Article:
Medical interns must learn to live within means and eat books

Salaries and Remuneration Commission(SRC) Chairperson Lyn Mengich when she appeared before the Senate Devolution Committee at Parliament on July 6, 2023 [Boniface Okendo, Standard]

Lyn Mengich, the boss of the Salaries and Remuneration Commission (SRC) was on national TV this week to elucidate on doctors’ remuneration. Her explanations make perfect sense, but before we get there, let’s unpack the package of acronyms: SRC sets pay parameters for public officers — outside of Parliament, of course, because our waheshimiwa scared the hell out of SRC by threating to do to it what they did to the Ethics and Anti-Corruption Commission (EACC).

Well, I’m explaining acronyms by introducing new ones. For those who have forgotten, when PLO Lumumba was appointed to EACC helm, he spoke Kizungu mingi, that many politicians could not grasp with their Class 4 English.

The waheshimiwa feared PLO was setting a ruse to ensnare the corrupt in their midst, and they were many. To forestall any prospects of going to jail, the waheshimiwa disbanded the outfit in just one afternoon. All they needed was to have one of them move a motion and have another second it. Then they all shouted in unison: “ayeeeeeeeeeeeee” and the instruments forming EACC were struck from our books. Just like that.

Anyhow, the good waheshimiwa reminded Mengich that if they got too irritated with her posturing about their salaries, they could do the same to SRC. But I digress, perhaps because I am miffed at how a bunch of ill-educated politicians, many of whom subsist on the fringe of criminality, can hold so many millions of Kenyans to ransom.

Let’s return to Mengich. There she was this week, resplendent as always, every hair in place, explaining to the nation why medical interns should go slow in their demands for better pay. Hear her: “Interns in government today, the highest paid is Sh25,000. And even in the private sector we have checked, Sh35,000 could be about the highest.”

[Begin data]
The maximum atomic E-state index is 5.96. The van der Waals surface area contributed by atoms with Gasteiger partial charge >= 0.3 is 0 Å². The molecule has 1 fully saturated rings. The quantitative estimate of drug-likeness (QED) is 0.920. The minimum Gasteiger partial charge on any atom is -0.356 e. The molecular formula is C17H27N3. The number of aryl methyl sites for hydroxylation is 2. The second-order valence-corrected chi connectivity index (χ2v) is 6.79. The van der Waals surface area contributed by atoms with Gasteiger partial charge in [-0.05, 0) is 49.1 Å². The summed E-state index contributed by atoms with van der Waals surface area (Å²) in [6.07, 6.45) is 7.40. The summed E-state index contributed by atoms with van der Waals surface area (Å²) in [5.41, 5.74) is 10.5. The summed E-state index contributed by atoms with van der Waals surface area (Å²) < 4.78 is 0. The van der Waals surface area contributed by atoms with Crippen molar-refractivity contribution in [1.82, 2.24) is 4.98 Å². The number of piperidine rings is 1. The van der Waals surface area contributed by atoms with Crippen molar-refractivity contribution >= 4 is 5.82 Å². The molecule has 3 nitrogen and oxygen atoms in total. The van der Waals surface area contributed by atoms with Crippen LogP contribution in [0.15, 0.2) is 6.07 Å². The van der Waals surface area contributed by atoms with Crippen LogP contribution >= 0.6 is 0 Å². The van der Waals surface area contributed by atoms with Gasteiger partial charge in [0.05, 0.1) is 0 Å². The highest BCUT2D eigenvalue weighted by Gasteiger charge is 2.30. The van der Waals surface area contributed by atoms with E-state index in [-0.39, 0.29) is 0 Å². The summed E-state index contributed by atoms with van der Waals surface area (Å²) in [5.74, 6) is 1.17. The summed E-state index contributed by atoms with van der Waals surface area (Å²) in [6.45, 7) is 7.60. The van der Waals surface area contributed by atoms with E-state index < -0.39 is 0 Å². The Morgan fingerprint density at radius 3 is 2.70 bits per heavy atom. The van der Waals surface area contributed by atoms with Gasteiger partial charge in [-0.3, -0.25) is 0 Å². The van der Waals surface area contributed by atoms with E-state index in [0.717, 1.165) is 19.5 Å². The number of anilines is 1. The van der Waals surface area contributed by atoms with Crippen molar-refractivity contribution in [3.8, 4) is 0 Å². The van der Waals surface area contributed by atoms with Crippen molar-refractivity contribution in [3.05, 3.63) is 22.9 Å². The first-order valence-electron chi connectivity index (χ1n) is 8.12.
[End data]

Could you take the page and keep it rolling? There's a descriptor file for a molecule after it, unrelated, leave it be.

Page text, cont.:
I concede that’s not the most eloquent articulation of the problem; Mengich seems to think in her first language, translate that into Kiswahili and ultimate render that into English. Something of value is lost in translation.

I think what Mengich meant to say was that all interns do is photocopy memos in the office and prepare tea for the bosses, and if medical interns treat Kenyans in public hospitals, they should do it gladly because they’re still interns. And not remind us that they have eaten more books than the rest.

But that’s not my problem; if the government says it doesn’t have the resources to pay Sh70,000 stipend to the medical interns, and Mengich says is over the top, then it must be. Even Prezzo Bill Ruto affirmed this position by waving his hand with fujo and declaring we must learn to live within our means.

The two are right. I like the idea of living within our means, especially if most of our resources have been stolen by tenderprenuers and tumbocrats and a thieving political class. Doctors should be content to eat books all their life and be content to know even if they don’t have as much money, they have the mental resources badly needed in a nation full of ignorance.

As to how they hope to monetise their brain power, they should try another career.  Mengich again: “We need to look at the current wage bill and ask what we need to do to get the correct ratio. It’s not about don’t pay the doctors more (sic), it’s about how do we get to what the law requires, 35 per cent of revenue…”

Another mishmash of inanities. What does she mean exactly? What’s this business of percentages? What’s the legal threshold for corruption and parliamentary dictatorship?

And does expenditure ceiling only apply to doctors, when county bosses are eating just about everything, when the law requires 35 per cent of county budgets be devoted to development?

Perhaps Mengich forgot to tell medical interns what’s vital for their well-being: they should eat all the books, while they still can. Those, too, will be stolen in the future.